Evolution of the European Idea, 1914-1932

Evolution of the European Idea, 1914-1932

Evolution of the European Idea, 1914-1932

Evolution of the European Idea, 1914-1932

Excerpt

My active interest in the idea of the unification of Europe goes back to the spring of 1930 when I first went to Europe for a period of study and travel. Although I had read before sailing, for Europe that the Quai d'Orsay had sent a Memorandum on the Organization of a System of European Federal Union to the governments of Europe, I was nonetheless greatly surprised during my first days in Paris to find this memorandum one of the principal topics in the press and to hear people in cafes talking about the unification of Europe and a United States of Europe. The thought had scarcely entered my mind that Europe could be anything except a continent of feuding and warring nations. I had trouble believing what I read and heard, and I soon found myself watching the daily press for articles and editorials on the French memorandum, searching bookstalls and shops for items on the European idea, and questioning French students and bookdealers about Aristide Briand, Edouard Herriot, and Alexis Léger, who most of them believed had played the key role in developing the federal project.

And while this experience sank in and remained with me, I never thought seriously of making a study of the European idea until the middle of World War II when Jan Masaryk, in a lecture at the University of North Carolina, mentioned Briand's efforts to forge a European bond and said in my office the next day that the European idea was coming to life in the French underground and that he felt it would become an important element in European politics after the war. I soon had solid evidence that the idea was being discussed in the French resistance, and indeed my first article on the idea dealt with its revival in the European resistance (Europa Archiv 7 [ Oct. 5, 1952 ]). In fact it was the writing of this article together with conversations with Henri Bonnet, then French ambassador to the United States, and Robert Marjolin, secretary general of the OEEC, that started me thinking in terms of a study of the European idea across the 1920s. Both men said -- and I was already thinking the same way -- that it was not possible to understand the revival of the idea in the European underground and its rapid growth after World War II without an understanding of what had gone on during the 1920s. Then after the European Coal and Steel Community came into full operation, I centered my research on the 1920s and early 1930s. And notwithstanding a heavy teaching and administrative load, I was able during the next fifteen years to examine a large additional body of contemporary material of every sort.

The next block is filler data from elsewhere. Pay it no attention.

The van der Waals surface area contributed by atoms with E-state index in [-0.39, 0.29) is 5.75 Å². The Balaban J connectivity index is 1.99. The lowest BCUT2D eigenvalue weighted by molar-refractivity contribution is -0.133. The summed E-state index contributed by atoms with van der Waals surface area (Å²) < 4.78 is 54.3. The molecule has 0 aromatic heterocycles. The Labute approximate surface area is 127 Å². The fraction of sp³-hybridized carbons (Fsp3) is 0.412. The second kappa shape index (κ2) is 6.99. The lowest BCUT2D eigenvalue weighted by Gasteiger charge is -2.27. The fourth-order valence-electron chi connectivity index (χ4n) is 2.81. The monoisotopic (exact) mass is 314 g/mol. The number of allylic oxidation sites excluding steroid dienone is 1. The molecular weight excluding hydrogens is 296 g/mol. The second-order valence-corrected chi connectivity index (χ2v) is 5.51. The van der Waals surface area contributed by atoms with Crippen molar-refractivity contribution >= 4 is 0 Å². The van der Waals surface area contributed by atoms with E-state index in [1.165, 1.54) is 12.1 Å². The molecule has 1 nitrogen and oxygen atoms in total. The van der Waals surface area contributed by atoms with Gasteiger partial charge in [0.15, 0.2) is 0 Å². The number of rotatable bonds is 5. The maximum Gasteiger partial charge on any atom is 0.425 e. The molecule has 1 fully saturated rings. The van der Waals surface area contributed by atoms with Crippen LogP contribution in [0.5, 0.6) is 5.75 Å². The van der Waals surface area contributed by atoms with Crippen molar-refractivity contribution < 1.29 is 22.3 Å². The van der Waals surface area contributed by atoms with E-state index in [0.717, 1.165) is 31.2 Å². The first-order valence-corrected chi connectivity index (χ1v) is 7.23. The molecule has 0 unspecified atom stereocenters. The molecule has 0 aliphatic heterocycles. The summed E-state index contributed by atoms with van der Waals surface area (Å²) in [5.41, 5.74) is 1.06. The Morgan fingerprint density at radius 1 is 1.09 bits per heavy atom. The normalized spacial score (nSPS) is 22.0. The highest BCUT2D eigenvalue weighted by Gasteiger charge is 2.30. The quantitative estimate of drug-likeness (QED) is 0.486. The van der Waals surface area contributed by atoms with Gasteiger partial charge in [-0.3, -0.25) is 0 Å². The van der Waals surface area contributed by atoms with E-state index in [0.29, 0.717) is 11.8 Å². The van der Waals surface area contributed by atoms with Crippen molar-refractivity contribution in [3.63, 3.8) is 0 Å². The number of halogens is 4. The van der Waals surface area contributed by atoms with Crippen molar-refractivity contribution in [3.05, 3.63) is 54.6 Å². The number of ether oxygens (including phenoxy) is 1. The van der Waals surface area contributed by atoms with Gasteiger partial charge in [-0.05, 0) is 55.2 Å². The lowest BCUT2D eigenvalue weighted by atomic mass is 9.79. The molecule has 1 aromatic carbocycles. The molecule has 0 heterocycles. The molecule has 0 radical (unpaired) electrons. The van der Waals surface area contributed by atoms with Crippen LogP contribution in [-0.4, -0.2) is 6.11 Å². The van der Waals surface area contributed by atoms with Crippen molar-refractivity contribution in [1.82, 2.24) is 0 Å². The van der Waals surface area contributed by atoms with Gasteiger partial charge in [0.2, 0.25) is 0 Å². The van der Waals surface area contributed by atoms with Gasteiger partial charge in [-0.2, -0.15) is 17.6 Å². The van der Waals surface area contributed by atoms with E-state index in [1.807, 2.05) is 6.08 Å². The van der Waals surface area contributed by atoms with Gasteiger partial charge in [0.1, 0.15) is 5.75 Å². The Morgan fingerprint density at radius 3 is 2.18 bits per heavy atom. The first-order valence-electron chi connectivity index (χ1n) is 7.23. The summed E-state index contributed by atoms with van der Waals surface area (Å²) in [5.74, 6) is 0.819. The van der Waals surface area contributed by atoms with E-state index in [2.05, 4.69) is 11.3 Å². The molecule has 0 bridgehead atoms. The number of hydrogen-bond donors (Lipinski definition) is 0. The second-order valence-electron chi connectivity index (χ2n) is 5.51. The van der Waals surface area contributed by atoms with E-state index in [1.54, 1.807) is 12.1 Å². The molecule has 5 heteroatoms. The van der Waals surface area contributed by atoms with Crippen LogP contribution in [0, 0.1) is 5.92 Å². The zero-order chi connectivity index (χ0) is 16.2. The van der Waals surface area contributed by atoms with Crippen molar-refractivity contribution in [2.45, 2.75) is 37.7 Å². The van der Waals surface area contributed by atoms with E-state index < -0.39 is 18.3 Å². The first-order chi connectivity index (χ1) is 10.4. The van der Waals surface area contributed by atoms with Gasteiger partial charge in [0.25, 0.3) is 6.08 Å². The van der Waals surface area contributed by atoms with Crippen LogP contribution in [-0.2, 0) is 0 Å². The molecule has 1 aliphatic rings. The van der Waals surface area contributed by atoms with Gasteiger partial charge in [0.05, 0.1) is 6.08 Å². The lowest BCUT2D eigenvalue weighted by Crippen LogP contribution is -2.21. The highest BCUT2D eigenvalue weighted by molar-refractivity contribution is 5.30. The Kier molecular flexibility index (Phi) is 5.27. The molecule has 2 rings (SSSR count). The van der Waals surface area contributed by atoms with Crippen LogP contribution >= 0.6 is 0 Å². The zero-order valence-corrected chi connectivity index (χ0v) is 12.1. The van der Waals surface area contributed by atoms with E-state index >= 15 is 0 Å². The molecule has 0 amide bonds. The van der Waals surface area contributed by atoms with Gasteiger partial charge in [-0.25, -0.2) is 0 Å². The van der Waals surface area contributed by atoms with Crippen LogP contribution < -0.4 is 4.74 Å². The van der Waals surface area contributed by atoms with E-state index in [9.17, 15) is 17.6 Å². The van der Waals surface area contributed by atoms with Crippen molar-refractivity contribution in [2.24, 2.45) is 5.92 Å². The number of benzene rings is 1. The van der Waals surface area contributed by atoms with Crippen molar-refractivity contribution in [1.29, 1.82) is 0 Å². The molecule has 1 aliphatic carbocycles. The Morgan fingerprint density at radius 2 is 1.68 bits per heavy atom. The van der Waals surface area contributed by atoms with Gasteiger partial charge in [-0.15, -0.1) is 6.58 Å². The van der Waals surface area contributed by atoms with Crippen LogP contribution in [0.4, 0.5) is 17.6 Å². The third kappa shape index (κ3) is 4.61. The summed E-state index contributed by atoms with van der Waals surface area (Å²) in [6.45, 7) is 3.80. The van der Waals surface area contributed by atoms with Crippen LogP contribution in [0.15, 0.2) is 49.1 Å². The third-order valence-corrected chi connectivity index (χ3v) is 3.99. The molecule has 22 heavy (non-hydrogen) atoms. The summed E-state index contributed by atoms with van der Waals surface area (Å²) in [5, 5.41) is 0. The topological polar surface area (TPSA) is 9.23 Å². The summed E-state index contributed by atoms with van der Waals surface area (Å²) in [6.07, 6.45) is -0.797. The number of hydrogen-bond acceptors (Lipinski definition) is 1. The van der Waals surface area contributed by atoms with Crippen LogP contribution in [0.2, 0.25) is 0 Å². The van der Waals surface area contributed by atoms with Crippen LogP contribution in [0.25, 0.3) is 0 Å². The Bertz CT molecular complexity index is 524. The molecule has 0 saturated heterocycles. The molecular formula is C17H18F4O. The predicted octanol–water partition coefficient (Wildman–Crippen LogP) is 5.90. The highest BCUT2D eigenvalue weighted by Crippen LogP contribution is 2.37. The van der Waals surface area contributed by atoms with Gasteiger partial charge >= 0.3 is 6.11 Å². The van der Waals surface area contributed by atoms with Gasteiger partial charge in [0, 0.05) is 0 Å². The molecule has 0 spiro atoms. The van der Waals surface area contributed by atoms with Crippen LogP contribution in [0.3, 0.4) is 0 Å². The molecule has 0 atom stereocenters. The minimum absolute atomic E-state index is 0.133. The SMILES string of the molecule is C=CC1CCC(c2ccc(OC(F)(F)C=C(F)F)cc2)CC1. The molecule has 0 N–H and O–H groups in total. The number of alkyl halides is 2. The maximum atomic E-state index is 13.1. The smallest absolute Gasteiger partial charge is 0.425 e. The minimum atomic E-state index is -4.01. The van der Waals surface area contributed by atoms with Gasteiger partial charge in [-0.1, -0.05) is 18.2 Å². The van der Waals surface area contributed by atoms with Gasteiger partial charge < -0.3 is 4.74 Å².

Though I have condensed greatly the original draft of the manuscript for this study, I hope it still provides a fairly complete and solid summary of what most of the more ardent and vocal apostles of the European idea said and did . . .

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